Palace asks social media firms for help with rising Meghan-Kate abuse
- On Tuesday, more than 24 hours after the launch of the campaign, Nash added: "We have been overwhelmed by the response to #HelloToKindness, (with) messages of support coming from all over the world... sadly there has also been some abusive commentary, which highlights why this is so necessary."
- The rise in abuse directed at the women comes after months of reports in British tabloid newspapers that claim they are locked in a long-running feud.
Kensington Palace has asked social media firms for help in combating a boom in abuse aimed at the British Duchesses Kate and Meghan.
The royal household — which oversees the offices of Prince William and Kate, and Prince Harry and Meghan — has directly appealed to Instagram and Twitter for assistance in controlling vicious online comments aimed at both women, according to a source. The abuse is often made against one duchess by supporters of the other.
The volume of the comments, some of which are sexist and racist, is so significant that tackling them has been challenging, the source told CNN.
While the vast majority of comments are thoughtful and positive, it only takes a couple of people to turn the tone of the conversation to a very negative place, the source added.
Since its social media accounts were set up, the palace has used both manual and automatic tools for monitoring them, and it deletes and reports anything deemed abusive, racist, sexist or violent. These automated tools have helped bring down the levels of abuse, said the source.
Comments that are simply critical are not censored, while users are also encouraged to report any abusive content.
The source told CNN that the palace had previously contacted Twitter about particularly unpleasant or threatening comments, adding that Instagram had been especially helpful in providing monitoring tools to aid in blocking abusive comments.
A spokesperson for Twitter told CNN that the company did not comment on individual accounts, for “privacy and security reasons,” but added: “Our abusive behavior policy clearly states that we do not tolerate behavior that harasses, threatens, or uses fear to silence the voices of others.”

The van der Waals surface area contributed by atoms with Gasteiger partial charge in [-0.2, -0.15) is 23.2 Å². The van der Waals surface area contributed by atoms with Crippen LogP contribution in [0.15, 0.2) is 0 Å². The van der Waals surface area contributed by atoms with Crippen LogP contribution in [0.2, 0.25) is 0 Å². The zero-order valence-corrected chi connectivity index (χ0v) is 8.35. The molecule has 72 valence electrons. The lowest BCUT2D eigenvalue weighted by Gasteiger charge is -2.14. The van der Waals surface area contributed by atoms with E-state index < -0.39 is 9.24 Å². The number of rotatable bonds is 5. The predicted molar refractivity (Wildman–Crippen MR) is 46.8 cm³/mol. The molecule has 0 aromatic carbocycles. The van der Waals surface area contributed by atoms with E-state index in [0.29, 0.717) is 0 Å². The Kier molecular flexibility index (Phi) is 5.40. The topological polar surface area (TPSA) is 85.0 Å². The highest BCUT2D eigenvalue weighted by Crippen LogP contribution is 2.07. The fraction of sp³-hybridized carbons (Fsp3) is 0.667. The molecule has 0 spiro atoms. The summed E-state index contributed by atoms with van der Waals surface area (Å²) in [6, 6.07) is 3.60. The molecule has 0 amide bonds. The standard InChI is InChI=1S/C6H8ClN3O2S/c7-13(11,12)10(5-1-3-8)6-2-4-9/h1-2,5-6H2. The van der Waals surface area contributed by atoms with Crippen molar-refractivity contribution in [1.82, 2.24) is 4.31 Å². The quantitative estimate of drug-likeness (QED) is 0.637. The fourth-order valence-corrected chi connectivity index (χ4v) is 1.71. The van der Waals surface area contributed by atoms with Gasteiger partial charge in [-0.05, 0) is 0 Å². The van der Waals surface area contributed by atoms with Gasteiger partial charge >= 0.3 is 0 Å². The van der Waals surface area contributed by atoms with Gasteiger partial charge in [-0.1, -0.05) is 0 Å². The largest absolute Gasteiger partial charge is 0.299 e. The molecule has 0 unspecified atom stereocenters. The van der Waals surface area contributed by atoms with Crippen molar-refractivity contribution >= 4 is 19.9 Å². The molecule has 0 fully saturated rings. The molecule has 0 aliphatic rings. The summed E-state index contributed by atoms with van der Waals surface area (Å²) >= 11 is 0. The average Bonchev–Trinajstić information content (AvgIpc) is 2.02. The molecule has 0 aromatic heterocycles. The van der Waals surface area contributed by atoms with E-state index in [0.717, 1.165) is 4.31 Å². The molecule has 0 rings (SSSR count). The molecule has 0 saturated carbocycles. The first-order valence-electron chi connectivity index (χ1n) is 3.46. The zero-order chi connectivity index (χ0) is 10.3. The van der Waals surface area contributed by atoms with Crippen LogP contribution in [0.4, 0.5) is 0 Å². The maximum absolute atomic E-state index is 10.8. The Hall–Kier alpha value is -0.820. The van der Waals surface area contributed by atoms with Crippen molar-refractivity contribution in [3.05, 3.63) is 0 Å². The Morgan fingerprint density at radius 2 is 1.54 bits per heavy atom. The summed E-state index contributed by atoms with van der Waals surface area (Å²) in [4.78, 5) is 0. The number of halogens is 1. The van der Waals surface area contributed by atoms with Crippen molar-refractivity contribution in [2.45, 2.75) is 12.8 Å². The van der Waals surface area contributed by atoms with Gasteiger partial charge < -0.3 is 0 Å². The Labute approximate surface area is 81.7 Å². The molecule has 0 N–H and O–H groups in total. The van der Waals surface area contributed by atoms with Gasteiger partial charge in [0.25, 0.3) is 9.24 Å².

Instagram does not comment on individual accounts but does have a range of tools in place to counter bullying and offensive comments.
On Monday, a leading UK celebrity magazine launched a campaign calling for people to change their online behavior and think twice before posting abuse.
Hello! launched its #HelloToKindness campaign in a direct response to the rise in offensive language directed at the two women.
In a video message, the magazine’s royal editor, Emily Nash, said: “We’re taking a stand and saying #HellotoKindness. For us it’s not acceptable to pit two women against each other.
“It’s not acceptable to post abusive, threatening, racist or sexist comments online. And it’s not acceptable to attack other users just because they disagree with you.
Nash told CNN: “There’s a wider narrative in the media pitting them against each other, and unfortunately people are piling in and taking sides.”
On Tuesday, more than 24 hours after the launch of the campaign, Nash added: “We have been overwhelmed by the response to #HelloToKindness, (with) messages of support coming from all over the world… sadly there has also been some abusive commentary, which highlights why this is so necessary.”
The rise in abuse directed at the women comes after months of reports in British tabloid newspapers that claim they are locked in a long-running feud.
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